Department Starts New Publication Workshop for Graduate Students

This past semester, under the leadership of Professor Eric Falci, the department inaugurated a graduate student publication workshop.  Designed as a forum for graduate students to receive feedback on their work-in-progress as they prepare that work for eventual publication, the workshop met five times in the fall 2009 semester, and plans to meet six or seven times this spring.  Each workshop this past fall focused on a single pre-circulated graduate student essay and was moderated by a different faculty member who works in the same field.  The workshops have looked in detail at the specifics of each essay, in addition to discussing the larger issues that inform the particular field at hand and questions around scholarly publishing generally.  The graduate students represent a number of different cohorts in the department and included Peter Goodwin, Rebecca Gaydos, Seulghee Lee, Rebecca Munson, and Spencer Coldren. Faculty participation came from everywhere in the ranks as Katie Snyder, Namwali Serpell, Abdul JanMohamed, and Dave Landreth all moderated wonderfully productive and insightful sessions throughout the last semester.

Rebecca Munson, a third-year student in the department who specializes in the Renaissance, described the multiple benefits of participating in the workshop.  Not only, she said, did she receive knowledgeable and helpful feedback on her essay “Patterns of Experience in Shakespeare’s ‘Rape of Lucrece,’” but she also noted the way the workshop helped her to learn to think and act “professionally” as it schooled her in the subtle ways in which a article for publication differs from a seminar paper in things like tone and use of secondary criticism.  More specifically, she said the discussion was helpful in allowing her to figure out which parts of her argument should be cut and which should stay, decisions in the face of which she had previously felt almost paralyzed.  Yet, the workshop as a whole benefited her in other, more general ways.  She has experienced it, she said, as kind of a “Master Class” that allowed her both to practice the difficult task of distancing herself from her work that allowed her to receive criticism with an open mind and to develop skills in giving feedback on work that was not in her area of expertise.  Just as importantly, noting the few opportunities that graduate students have for reading the work of their peers, she said that the workshop has provided her with a sense of community that she hopes will extend into her more advanced years as a graduate student.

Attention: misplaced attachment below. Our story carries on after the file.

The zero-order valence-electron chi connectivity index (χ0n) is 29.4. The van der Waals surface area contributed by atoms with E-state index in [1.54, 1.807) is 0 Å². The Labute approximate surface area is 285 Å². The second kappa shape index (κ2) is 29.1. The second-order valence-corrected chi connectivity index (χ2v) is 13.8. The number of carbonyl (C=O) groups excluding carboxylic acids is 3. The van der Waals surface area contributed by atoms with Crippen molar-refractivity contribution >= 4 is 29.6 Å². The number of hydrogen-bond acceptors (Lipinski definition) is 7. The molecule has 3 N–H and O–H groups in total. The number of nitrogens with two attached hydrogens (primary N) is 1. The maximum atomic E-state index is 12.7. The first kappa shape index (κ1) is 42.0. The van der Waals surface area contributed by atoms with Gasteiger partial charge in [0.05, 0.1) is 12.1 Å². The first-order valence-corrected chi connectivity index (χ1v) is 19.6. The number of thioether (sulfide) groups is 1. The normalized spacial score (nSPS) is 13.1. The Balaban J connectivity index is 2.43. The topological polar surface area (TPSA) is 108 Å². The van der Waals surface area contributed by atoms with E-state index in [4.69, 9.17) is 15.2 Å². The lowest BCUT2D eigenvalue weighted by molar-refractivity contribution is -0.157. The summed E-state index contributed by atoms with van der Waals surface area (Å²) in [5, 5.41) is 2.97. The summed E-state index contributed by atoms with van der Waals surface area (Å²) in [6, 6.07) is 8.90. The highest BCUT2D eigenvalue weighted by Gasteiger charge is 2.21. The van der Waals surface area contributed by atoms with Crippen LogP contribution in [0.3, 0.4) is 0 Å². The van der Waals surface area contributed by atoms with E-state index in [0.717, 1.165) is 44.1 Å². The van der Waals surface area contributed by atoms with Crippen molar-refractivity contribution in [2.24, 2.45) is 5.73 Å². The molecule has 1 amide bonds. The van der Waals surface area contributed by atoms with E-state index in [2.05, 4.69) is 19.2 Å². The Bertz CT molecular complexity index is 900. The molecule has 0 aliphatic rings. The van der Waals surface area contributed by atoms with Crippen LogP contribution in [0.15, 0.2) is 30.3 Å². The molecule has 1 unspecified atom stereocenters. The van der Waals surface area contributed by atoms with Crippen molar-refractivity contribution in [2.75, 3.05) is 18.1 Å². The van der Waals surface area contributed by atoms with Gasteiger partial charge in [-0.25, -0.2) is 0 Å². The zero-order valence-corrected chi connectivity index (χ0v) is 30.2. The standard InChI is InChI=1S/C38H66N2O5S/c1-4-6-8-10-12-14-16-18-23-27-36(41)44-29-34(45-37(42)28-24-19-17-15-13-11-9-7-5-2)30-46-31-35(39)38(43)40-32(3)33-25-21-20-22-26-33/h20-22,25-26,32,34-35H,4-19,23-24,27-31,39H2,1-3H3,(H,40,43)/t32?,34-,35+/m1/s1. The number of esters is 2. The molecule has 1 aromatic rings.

Seulghee Lee, another third-year student, also noted the way the workshop cultivated a sense of community.  He says that it is easy to take for granted the intellectual resources you have in your peers in the department but that the workshop was a good reminder of the high level of work being done everywhere around you.  For him, it was an extension of the generally supportive and non-competitive culture of the department’s graduate program.  His essay, a highly theoretical treatment of how literary critics remember and appropriate history that he has been working on since he took a graduate course in the African-American Studies department, benefited, he said, from his peer’s insightful comments that allowed him to keep the essay from falling into trite and hackneyed theoretical formulations.

This workshop continues this spring with a new set of students and essays to review.  Indeed, in addition to workshops that focus on a single graduate student paper, Professor Falci reports that there will be a couple of workshops with multiple faculty members involved that places several different papers that track similar large-scale patterns into conversation with each other.  For information about the workshop, please contact him at